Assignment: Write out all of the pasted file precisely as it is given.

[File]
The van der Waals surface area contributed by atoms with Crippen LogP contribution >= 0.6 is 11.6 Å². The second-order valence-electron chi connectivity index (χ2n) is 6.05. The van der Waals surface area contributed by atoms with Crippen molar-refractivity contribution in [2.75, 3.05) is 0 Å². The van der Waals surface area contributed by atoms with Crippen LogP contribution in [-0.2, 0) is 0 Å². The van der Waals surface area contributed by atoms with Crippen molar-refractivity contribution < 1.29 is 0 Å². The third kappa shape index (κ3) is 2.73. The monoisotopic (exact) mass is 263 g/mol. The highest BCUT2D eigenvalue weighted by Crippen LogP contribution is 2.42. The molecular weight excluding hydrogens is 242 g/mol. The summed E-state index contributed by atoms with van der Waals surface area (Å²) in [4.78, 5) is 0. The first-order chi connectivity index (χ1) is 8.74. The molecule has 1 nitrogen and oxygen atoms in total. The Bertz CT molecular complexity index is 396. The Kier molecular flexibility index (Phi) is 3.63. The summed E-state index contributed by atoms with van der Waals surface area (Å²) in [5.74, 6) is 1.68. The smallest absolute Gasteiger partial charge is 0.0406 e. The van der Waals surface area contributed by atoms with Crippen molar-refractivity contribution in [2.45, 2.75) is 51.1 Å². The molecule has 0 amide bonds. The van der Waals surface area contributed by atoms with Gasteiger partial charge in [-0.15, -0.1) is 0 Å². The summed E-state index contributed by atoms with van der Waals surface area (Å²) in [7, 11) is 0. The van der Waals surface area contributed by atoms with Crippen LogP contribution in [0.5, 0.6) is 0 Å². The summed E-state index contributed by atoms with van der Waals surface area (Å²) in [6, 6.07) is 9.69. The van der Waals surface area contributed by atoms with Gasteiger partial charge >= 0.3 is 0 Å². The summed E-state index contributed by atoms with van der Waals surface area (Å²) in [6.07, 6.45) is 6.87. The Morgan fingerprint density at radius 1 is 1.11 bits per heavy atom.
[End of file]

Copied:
The van der Waals surface area contributed by atoms with Crippen LogP contribution >= 0.6 is 11.6 Å². The second-order valence-electron chi connectivity index (χ2n) is 6.05. The van der Waals surface area contributed by atoms with Crippen molar-refractivity contribution in [2.75, 3.05) is 0 Å². The van der Waals surface area contributed by atoms with Crippen LogP contribution in [-0.2, 0) is 0 Å². The van der Waals surface area contributed by atoms with Crippen molar-refractivity contribution < 1.29 is 0 Å². The third kappa shape index (κ3) is 2.73. The monoisotopic (exact) mass is 263 g/mol. The highest BCUT2D eigenvalue weighted by Crippen LogP contribution is 2.42. The molecular weight excluding hydrogens is 242 g/mol. The summed E-state index contributed by atoms with van der Waals surface area (Å²) in [4.78, 5) is 0. The first-order chi connectivity index (χ1) is 8.74. The molecule has 1 nitrogen and oxygen atoms in total. The Bertz CT molecular complexity index is 396. The Kier molecular flexibility index (Phi) is 3.63. The summed E-state index contributed by atoms with van der Waals surface area (Å²) in [5.74, 6) is 1.68. The smallest absolute Gasteiger partial charge is 0.0406 e. The van der Waals surface area contributed by atoms with Crippen molar-refractivity contribution in [2.45, 2.75) is 51.1 Å². The molecule has 0 amide bonds. The van der Waals surface area contributed by atoms with Gasteiger partial charge in [-0.15, -0.1) is 0 Å². The summed E-state index contributed by atoms with van der Waals surface area (Å²) in [7, 11) is 0. The van der Waals surface area contributed by atoms with Crippen LogP contribution in [0.5, 0.6) is 0 Å². The summed E-state index contributed by atoms with van der Waals surface area (Å²) in [6, 6.07) is 9.69. The van der Waals surface area contributed by atoms with Gasteiger partial charge >= 0.3 is 0 Å². The summed E-state index contributed by atoms with van der Waals surface area (Å²) in [6.07, 6.45) is 6.87. The Morgan fingerprint density at radius 1 is 1.11 bits per heavy atom.